Development Of Bio-functional Inorganic Nanoparticles For Efficient Delivery Of SiRNA, Therapeutic Gene And Anticancer Drug To Breast Cancer Cells | 83490
Journal of Cancer Science & Therapy
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Breast cancer mortality is still the leading cause of cancer death among women. The resistance of cancer cells to cytotoxic agents accounting for 90% of treatment failure. There are synergistic cross-talks among the diverse neoplastic cell types acting together on cell cycle to confirm tumor survival, malignancy and metastasis, with the altered signaling pathways. Given these logistics, it is important to undertake pragmatic approaches to synergistically vanquish the synergistic activation between the pathways, in order to combat tumorigenesis and progression. In other words, just concentrating on each isolated path does not seems to be effective, instead it is critical to take account of the maze of networks into which these cross-talks are integrated to favor tumorigenesis. Hence, an efficient multidisciplinary treatment to eradicate tumorigenesis at cellular and genetic level by combining tumor targeted drug therapies with gene therapy (p53 and cyclin D siRNA) could be considered as the unmet need of breast cancer patients. However, due to all of the physiological barriers in the way of such a treatment is the challenge. Engineering an effective delivery device is strongly highlighted. Recently, an efficient macromolecular drug delivery and expression system has been developed based on pH-sensitive inorganic nanocrystals of carbonate apatite with capability of effective intracellular delivery and release of associated drug and genetic molecules leading to very high level of transgene expression in cancer cells. We also aim to further improve drug and gene delivery efficacy of our nanoparticles. Our study in combined therapeutics shows almost 45% toxicity and reduction of cyclin D when compared to controls. First step has been taken towards these goals, but much remains to be achieved.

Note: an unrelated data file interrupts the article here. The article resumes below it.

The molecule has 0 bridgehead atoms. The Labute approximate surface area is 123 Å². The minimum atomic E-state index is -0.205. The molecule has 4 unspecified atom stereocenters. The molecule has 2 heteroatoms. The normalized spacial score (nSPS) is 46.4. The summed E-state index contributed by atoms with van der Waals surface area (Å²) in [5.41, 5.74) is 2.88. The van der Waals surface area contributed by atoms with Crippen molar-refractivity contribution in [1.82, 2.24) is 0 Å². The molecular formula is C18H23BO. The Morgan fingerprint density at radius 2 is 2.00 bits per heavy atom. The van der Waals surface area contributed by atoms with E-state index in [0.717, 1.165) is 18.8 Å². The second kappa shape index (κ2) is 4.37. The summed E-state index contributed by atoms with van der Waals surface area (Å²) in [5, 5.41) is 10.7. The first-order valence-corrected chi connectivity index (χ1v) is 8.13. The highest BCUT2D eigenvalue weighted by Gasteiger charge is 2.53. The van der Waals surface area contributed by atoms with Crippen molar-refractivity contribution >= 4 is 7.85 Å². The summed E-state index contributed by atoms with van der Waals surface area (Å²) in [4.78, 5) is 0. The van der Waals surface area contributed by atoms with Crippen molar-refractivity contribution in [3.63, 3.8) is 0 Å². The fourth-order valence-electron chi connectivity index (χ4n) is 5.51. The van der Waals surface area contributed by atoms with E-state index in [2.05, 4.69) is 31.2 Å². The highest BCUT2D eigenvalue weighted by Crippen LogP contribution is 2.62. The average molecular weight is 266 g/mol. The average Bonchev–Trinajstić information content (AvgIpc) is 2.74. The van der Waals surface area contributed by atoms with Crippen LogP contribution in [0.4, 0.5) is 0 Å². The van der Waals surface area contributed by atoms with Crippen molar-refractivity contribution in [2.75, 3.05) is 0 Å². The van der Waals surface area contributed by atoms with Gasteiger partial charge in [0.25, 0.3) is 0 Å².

Jayalaxmi Shetty is currently pursuing her PhD in Monash University in School of Medicine and Health Sciences. She has also published two papers and a review article in reputed journals.
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